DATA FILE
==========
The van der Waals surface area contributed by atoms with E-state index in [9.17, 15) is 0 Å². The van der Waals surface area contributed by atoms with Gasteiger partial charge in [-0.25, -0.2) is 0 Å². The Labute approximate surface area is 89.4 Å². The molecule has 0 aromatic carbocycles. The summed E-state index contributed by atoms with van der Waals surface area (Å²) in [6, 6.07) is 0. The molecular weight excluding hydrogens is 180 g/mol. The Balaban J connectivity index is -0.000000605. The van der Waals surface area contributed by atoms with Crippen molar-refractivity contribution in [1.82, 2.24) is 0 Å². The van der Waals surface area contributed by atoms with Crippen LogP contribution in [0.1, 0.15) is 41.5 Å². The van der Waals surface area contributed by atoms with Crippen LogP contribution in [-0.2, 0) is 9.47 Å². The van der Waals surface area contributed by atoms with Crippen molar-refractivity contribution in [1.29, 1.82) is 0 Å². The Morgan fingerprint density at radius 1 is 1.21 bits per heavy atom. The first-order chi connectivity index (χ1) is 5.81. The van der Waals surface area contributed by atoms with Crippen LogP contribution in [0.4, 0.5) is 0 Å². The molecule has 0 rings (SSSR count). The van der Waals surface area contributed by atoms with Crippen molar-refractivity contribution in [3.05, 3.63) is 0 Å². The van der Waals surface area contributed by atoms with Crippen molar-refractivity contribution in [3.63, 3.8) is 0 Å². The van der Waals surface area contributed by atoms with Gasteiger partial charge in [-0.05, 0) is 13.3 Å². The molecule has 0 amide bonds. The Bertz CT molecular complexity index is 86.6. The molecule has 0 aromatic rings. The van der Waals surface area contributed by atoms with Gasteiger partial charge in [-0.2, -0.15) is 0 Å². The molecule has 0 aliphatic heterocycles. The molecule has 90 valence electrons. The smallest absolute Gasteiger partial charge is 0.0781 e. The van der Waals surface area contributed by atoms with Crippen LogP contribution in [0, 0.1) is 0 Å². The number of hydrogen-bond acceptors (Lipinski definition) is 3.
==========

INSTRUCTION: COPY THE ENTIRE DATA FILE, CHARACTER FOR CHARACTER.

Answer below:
The van der Waals surface area contributed by atoms with E-state index in [9.17, 15) is 0 Å². The van der Waals surface area contributed by atoms with Gasteiger partial charge in [-0.25, -0.2) is 0 Å². The Labute approximate surface area is 89.4 Å². The molecule has 0 aromatic carbocycles. The summed E-state index contributed by atoms with van der Waals surface area (Å²) in [6, 6.07) is 0. The molecular weight excluding hydrogens is 180 g/mol. The Balaban J connectivity index is -0.000000605. The van der Waals surface area contributed by atoms with Crippen molar-refractivity contribution in [1.82, 2.24) is 0 Å². The van der Waals surface area contributed by atoms with Crippen LogP contribution in [0.1, 0.15) is 41.5 Å². The van der Waals surface area contributed by atoms with Crippen LogP contribution in [-0.2, 0) is 9.47 Å². The van der Waals surface area contributed by atoms with Crippen molar-refractivity contribution in [1.29, 1.82) is 0 Å². The Morgan fingerprint density at radius 1 is 1.21 bits per heavy atom. The first-order chi connectivity index (χ1) is 5.81. The van der Waals surface area contributed by atoms with Crippen LogP contribution in [0.4, 0.5) is 0 Å². The molecule has 0 rings (SSSR count). The van der Waals surface area contributed by atoms with Crippen molar-refractivity contribution in [3.05, 3.63) is 0 Å². The van der Waals surface area contributed by atoms with Crippen molar-refractivity contribution in [3.63, 3.8) is 0 Å². The van der Waals surface area contributed by atoms with Gasteiger partial charge in [-0.05, 0) is 13.3 Å². The molecule has 0 amide bonds. The Bertz CT molecular complexity index is 86.6. The molecule has 0 aromatic rings. The van der Waals surface area contributed by atoms with Gasteiger partial charge in [-0.2, -0.15) is 0 Å². The molecule has 0 aliphatic heterocycles. The molecule has 90 valence electrons. The smallest absolute Gasteiger partial charge is 0.0781 e. The van der Waals surface area contributed by atoms with Crippen LogP contribution in [0, 0.1) is 0 Å². The number of hydrogen-bond acceptors (Lipinski definition) is 3.